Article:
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Sensory Lighting: What Works

Originally published on Harkla

An Overview of Lighting

The way a person views the world is colored by the effects of the light sources in the room. Natural lighting, fluorescent lighting, lamp/desk lighting, and secondary glare offer different levels of visual stimulation and for some people this can make a huge difference in their perceptions and mood.

There is a shopping mall that I avoid at all costs because it was designed with flashing neon store signs, endless overhead fluorescent lighting, and a loud echoing atrium with skylights that adds so much stimulation that I always end up a cranky shopper. I’m certainly not the only consumer having this aversive reaction to the mall environment, and yet most people are unaware that the design of these living, working, and community spaces impacts how we function (or not), feel, and interact.

Studies have shown that natural lighting has a positive impact on one’s mood, perceptions, health, and attitude. Research has also supported that dynamic lighting design (lighting that changes with the students and tasks) supports learning! Now consider your workplace or your child’s school classroom. How is their lighting designed? How is the classroom configured in relation to those light sources? Is the room you’re working or learning in designed to promote your availability for learning?

When we look at learning or working environments, there are many aspects of lighting design to consider:

  • The type of the light bulb (fluorescent or LED? full spectrum bulbs?)

  • The placement of the light (overhead or on a desk/table/floor?)

  • The type of flooring that may act as a reflecting surface (tile or carpet?)

  • The location of natural light sources in relation to you (windows, glass doors?)

  • The task at hand (computer screen work or reading a book?)

  • Potential sources of glare (whiteboard, computers, reflective surfaces?)

As an assistive technology specialist, I often look to making simple environmental changes that may be the key to helping a person function better. As an occupational therapist, my perspective on lighting comes from more of a sensory background. Both inform my views on environmental lighting and how to best promote participation, interaction, and success!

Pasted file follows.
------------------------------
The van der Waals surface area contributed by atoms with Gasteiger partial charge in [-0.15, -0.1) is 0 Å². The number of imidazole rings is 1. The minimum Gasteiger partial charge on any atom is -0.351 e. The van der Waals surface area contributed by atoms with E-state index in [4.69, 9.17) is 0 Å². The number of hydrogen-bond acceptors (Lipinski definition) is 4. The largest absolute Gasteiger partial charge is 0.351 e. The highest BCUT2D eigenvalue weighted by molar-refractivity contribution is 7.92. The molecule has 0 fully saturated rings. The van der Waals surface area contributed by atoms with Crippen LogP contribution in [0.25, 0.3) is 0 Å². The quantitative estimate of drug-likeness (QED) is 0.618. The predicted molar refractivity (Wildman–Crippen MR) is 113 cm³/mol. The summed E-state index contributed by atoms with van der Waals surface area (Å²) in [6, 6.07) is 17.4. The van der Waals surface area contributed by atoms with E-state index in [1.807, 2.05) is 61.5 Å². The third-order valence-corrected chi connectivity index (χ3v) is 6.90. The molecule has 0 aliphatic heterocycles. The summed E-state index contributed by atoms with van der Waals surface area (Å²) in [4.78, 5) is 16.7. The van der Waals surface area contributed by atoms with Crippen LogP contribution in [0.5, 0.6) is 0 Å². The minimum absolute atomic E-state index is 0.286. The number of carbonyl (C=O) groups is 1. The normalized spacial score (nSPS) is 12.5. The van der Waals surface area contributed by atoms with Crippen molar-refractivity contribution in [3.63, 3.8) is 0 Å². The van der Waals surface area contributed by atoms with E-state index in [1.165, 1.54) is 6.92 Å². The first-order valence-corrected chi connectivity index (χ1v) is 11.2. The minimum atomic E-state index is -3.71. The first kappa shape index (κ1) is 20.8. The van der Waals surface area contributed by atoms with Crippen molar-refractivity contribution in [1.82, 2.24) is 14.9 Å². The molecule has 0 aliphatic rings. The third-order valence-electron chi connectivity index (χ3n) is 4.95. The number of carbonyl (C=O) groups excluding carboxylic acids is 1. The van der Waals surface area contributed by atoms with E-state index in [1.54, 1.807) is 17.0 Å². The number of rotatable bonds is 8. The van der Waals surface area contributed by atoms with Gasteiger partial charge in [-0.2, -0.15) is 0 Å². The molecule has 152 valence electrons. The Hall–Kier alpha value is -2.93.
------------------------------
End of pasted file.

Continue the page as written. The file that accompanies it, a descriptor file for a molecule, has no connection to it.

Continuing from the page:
Light Sensitivity

Chances are that when you went shopping for your living room lamp or kitchen table light fixture, you were more concerned with aesthetics than the visual effect of the actual light! Most people won’t think twice about the visual impact of the light unless you or someone you know experiences visual sensitivity, migraines, or has a vision-related illness.

If you have a child with sensory processing dysfunction, light sensitivity is a common symptom that may be something he experiences. Light sensitivity is something we talked about in our Managing Meltdowns article because it can contribute to sensory overload. Children with ADHD and autism are prone to sensory processing difficulties which may include light sensitivity.

People who have experienced a brain injury or concussion often report light sensitivities as well. Because the brain needs to process the visual information, any brain injury can impact the way visual information, light, and patterns are interpreted.

Symptoms of light sensitivity can include:

  • Dizziness

  • Nausea

  • Anxiety

  • Irritability

  • Sleepiness

  • Eye strain

  • Fatigue

  • Discomfort

Sensory Lighting Accommodations

Every brain is different, every environment is different, and everyone’s response to those two statements is also different. So when considering how to accommodate for your sensory lighting needs, there are a few possibilities you’ll want to explore. Ultimately, how you decide to change your lighting is a matter of preference in what adjustments you find helpful.

  • Reduce overhead lighting whenever possible and use tabletop or desk lamps with full spectrum light bulbs

  • Keep computer screens away from windows where glare can become a problem

  • If your flooring is tile or a reflective hard surface, consider an area rug to reduce the effects of light reflection and glare

  • Explore inverting the colors on your computer display or adjusting for brightness

  • Color filters like Irlen products can be used over electronic screens and on paper to filter light.

  • Classroom light filters act like drapes or shades that swag under fluorescent light coverings to soften the effects of fluorescent light bulbs.

Tips and Takeaways

How you light your environment is a matter of personal preference. Ideally, your environment should offer multiple light sources that will flexibly meet your needs as your tasks change. The light you use to read a book on the couch should be different than the light you use in your clothes closet, for example. Lighting impacts learning, mood, and perception, so if there’s a chance that you can make some changes with subtle lighting accommodations, give it a try! Let us know what dynamic lighting designs you’re using in your spaces!


Fielding, Randall. "Learning, Lighting and Color: Lighting Design for Schools and Universities in the 21st Century." DesignShare (NJ1). DesignShare. 4937 Morgan Avenue South, Minneapolis, MN 55409-2251. Tel: 612-929-6129; Tel: 612-929-3520; Web Site: Http://, 30 Nov. 2005. Web. 01 Aug. 2017. <>.

Howard, Jacqueline. "How Just The Right Lighting May Improve Learning In Classrooms."The Huffington Post., 15 Aug. 2016. Web. 01 Aug. 2017. <>.

"Lighting and Discomfort in the Classroom." Lighting and Discomfort in the Classroom - ScienceDirect. N.p., n.d. Web. 01 Aug. 2017. <>.

"Make Your Classroom Lighting Learner Friendly." Susan Fitzell. N.p., 26 Apr. 2017. Web. 01 Aug. 2017. <>.

"The Irlen® Institute." Irlen. N.p., n.d. Web. 01 Aug. 2017. <>.


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